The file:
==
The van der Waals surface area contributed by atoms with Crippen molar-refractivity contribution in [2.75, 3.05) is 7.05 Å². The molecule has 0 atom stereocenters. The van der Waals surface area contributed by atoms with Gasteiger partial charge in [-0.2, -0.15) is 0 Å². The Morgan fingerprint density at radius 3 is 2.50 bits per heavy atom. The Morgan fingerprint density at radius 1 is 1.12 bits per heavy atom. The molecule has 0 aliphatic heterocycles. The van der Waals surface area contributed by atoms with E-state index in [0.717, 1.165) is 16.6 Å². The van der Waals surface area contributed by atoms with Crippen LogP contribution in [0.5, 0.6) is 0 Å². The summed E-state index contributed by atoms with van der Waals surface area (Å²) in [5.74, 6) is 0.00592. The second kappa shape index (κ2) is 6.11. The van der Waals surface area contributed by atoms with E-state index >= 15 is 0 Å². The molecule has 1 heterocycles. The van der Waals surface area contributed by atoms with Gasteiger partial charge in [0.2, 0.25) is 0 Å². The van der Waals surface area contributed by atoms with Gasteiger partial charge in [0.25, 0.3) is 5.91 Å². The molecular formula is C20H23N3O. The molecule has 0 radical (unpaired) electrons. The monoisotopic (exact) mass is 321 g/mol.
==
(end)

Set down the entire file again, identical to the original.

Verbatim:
The van der Waals surface area contributed by atoms with Crippen molar-refractivity contribution in [2.75, 3.05) is 7.05 Å². The molecule has 0 atom stereocenters. The van der Waals surface area contributed by atoms with Gasteiger partial charge in [-0.2, -0.15) is 0 Å². The Morgan fingerprint density at radius 3 is 2.50 bits per heavy atom. The Morgan fingerprint density at radius 1 is 1.12 bits per heavy atom. The molecule has 0 aliphatic heterocycles. The van der Waals surface area contributed by atoms with E-state index in [0.717, 1.165) is 16.6 Å². The van der Waals surface area contributed by atoms with Crippen LogP contribution in [0.5, 0.6) is 0 Å². The summed E-state index contributed by atoms with van der Waals surface area (Å²) in [5.74, 6) is 0.00592. The second kappa shape index (κ2) is 6.11. The van der Waals surface area contributed by atoms with E-state index >= 15 is 0 Å². The molecule has 1 heterocycles. The van der Waals surface area contributed by atoms with Gasteiger partial charge in [0.2, 0.25) is 0 Å². The van der Waals surface area contributed by atoms with Gasteiger partial charge in [0.25, 0.3) is 5.91 Å². The molecular formula is C20H23N3O. The molecule has 0 radical (unpaired) electrons. The monoisotopic (exact) mass is 321 g/mol.